DESPITE the odd torrential (and yes inevitable) downpour, Manchester was unwilling to let anything rain on its Olympic and Paralympic Heroes’ Parade last night.'s only days like today that you realise the sheer amount of support we've had back home

An estimated 150,000 turned out to line the streets of the city centre on Monday night, armed with an impressive array of impedimenta: from the utilitarian umbrellas and ponchos to the hawker-bought flags, wigs and whistles, and the bin bags full of complimentary gold-speckled hats and foam Lotto fingers. The clouds may have hung low over Deansgate as the fourteen athlete-laden parade floats set off from the MSIM at 4.30pm, but spirits were as high as a Jade Jones head kick.

“Why do they call you Headhunter?” asked presenter Mark Chapman of the two-time gold medal-winning star of taekwondo, who lives and trains in Manchester, as she took to the stage in a packed-out Albert Square alongside 350 of her compatriots. “Because I love to kick people in the head.”

Cue worried parental expressions amongst an otherwise chirpy and mutually appreciative affair, which saw a good many medal-winners express genuine surprise at the extent of support back home.

“You’re in your own little bubble out there in Brazil,” said double gold medal-winning gymnast Max Whitlock, “it's only days like today that you realise the sheer amount of support we’ve had back home – it’s amazing!”

Presenter Mark Chapman interviews Jessica Ennis-HillPresenter Mark Chapman interviews Jessica Ennis-Hill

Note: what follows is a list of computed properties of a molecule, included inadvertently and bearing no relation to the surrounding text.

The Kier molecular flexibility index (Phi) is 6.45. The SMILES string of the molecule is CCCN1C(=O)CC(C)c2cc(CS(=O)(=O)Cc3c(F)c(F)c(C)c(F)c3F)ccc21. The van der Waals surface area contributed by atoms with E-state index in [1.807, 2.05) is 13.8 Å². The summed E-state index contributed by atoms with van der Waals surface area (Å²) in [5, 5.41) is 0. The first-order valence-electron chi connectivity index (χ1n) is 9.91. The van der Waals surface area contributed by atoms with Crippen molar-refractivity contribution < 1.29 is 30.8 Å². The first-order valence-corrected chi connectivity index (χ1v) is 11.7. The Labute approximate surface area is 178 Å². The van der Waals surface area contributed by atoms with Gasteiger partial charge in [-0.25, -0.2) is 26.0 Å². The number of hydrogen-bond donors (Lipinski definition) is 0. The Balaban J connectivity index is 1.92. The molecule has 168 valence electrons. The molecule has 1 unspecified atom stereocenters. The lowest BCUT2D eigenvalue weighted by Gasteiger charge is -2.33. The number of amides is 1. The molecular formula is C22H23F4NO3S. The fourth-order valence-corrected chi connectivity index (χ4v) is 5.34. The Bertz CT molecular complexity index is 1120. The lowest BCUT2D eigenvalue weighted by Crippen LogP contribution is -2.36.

The crowds were out in forceTens of thousands took to the streets

Though clearly not all were as comfortable with the waves of admiration that greeted them around every corner, from Deansgate past Victoria and up through Exchange Square to Manchester Town Hall; with the perennially-awkward Brownlee brothers, gold and silver-winning triathletes Alistair and Jonathan, looking about as comfortable in the limelight as they had last month in the searing-heat of Mexico.

“I’d have preferred it if we’d carried on back up the M62, back home to Yorskhire,” said a cheeky Alistair to the crowd, “at least then we might have had some sun.”

And so it was that it fell to another group of Yorkshire lads, indie-poppers Kaiser Chiefs, to bring a little sunshine back to the square, shrugging off yet another downpour with rousing performances of crowd-favourite Ruby and new single Hole In My Soul.

Prime Minister Theresa May watches onPrime Minister Theresa May watches on in Manchester
.Kaiser Chiefs kept spirits high despite the downpours

Soon it was the turn of Team GB’s victorious Women’s Hockey Team - perhaps the most popular unveil of the evening - to stir the soggy crowd, bounding onto the stage with the same plucky determination and fearlessness that saw them overcome favourites Netherlands during a dramatic penalty shoot-out watched by some ten million Brits.

“We haven’t traditionally had much luck with penalty shoot-outs in the past,” said Chapman to the band of sisters.

“Well we have,” said the defiant and long-standing Manchester-born captain, Kate Richardson-Walsh.

And here came Britain’s most successful female Olympian Katherine Grainger, 40, and a beaming Jess Ennis-Hill to discuss her recently announced retirement at 30. And here the two Paralympic swimming heroes, 21-year-old Ellie Simmonds and 15-year-old Ellie Robinson, who both picked up golds in the Rio pool, and ‘golden-oldie’ Nick Skelton, who took show jumping gold at the ripe old age of 58.

There were a whole range of ages on parade in Manchester on Monday night, but also of race and creed, of height and weight, of ability and disability, of background and breeding - all united under the flag, beneath an unusually warm blanket of nationalism. As songstress Rebecca Ferguson took to the stage to belt out the David Bowie classic, they were all heroes, and not just for today.


The crowds gather...

And they're off...
Winding their way through Manchester...
Oh well... 

(Words by David Blake, images by Georgie Glass)

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